Expensive Healthcare Doesn't Make Us Healthier
"The $2.6 trillion the United States is spending on health care is too much, and we can reduce it without rationing or sacrificing quality," says Ezekiel Emanuel, M.D.
What's the Latest Development?
The United States spends more on health care than any other industrialized country, a lot more. But this spending doesn't translate into longer life expectancy, less disability or better quality of life, says Ezekiel Emanuel, M.D. and bioethicist at the National Institutes of Health. The $2.6 trillion spent annually on healthcare in the U.S. is roughly equal to the G.D.P of France. And while the population of the U.S. is about a quarter of China's, our spending on healthcare is equivalent to about half of its G.D.P.
What's the Big Idea?
Critics argue that higher U.S. healthcare spending is offset by higher prescription drug prices and higher salaries for doctors, but even adjusting for these, the U.S. spends 15 percent more than the next-highest spending country, Norway, and a quarter more than systems in France and Germany. While the quality of some American institutions is very high, such as academic research centers, that quality is uneven. "The truth is, the United States is not getting 20 or 30 percent better health care or results than other countries," says Dr. Emanuel.
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The 21st century is experiencing an Asianization of politics, business, and culture.
- Our theories about the world, even about history or the geopolitics of the present, tend to be shaped by Anglo perspectives of the Western industrial democracies, particularly those in the United States and the United Kingdom.
- The West, however, is not united. Canada, for instance, acts in many ways that are not in line with American or British policies, particularly in regard to populism. Even if it were united, though, it would not represent most of the world's population.
- European ideas, such as parliamentary democracy and civil service, spread across the world in the 19th century. In the 20th century, American values such as entrepreneurialism went global. In the 21st century, however, what we're seeing now is an Asianization — an Asian confidence that they can determine their own political systems, their own models, and adapt to their own circumstances.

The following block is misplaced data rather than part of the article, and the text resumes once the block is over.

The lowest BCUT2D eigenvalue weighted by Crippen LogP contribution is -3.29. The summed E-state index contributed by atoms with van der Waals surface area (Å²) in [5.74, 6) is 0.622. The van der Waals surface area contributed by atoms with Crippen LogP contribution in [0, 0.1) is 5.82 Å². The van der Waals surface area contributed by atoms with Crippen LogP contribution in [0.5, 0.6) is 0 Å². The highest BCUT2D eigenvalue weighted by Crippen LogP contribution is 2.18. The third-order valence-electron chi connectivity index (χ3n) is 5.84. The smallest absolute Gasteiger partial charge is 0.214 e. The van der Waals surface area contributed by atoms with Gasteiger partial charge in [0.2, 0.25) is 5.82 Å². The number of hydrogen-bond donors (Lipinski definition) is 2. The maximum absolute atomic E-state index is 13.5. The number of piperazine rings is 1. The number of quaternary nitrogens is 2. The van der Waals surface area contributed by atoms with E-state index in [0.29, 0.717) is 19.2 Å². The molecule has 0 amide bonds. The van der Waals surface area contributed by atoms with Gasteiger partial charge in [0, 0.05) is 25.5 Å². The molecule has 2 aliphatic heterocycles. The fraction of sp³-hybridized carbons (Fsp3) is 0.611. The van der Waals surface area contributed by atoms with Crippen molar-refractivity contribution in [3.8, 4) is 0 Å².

Research has shown that men today have less testosterone than they used to. What's happening?
- Several studies have confirmed that testosterone counts in men are lower than what they used to be just a few decades ago.
- While most men still have perfectly healthy testosterone levels, its reduction puts men at risk for many negative health outcomes.
- The cause of this drop in testosterone isn't entirely clear, but evidence suggests that it is a multifaceted result of modern, industrialized life.
Can sensitive coral reefs survive another human generation?
- Coral reefs may not be able to survive another human decade because of the environmental stress we have placed on them, says author David Wallace-Wells. He posits that without meaningful changes to policies, the trend of them dying out, even in light of recent advances, will continue.
- The World Wildlife Fund says that 60 percent of all vertebrate mammals have died since just 1970. On top of this, recent studies suggest that insect populations may have fallen by as much as 75 percent over the last few decades.
- If it were not for our oceans, the planet would probably be already several degrees warmer than it is today due to the emissions we've expelled into the atmosphere.
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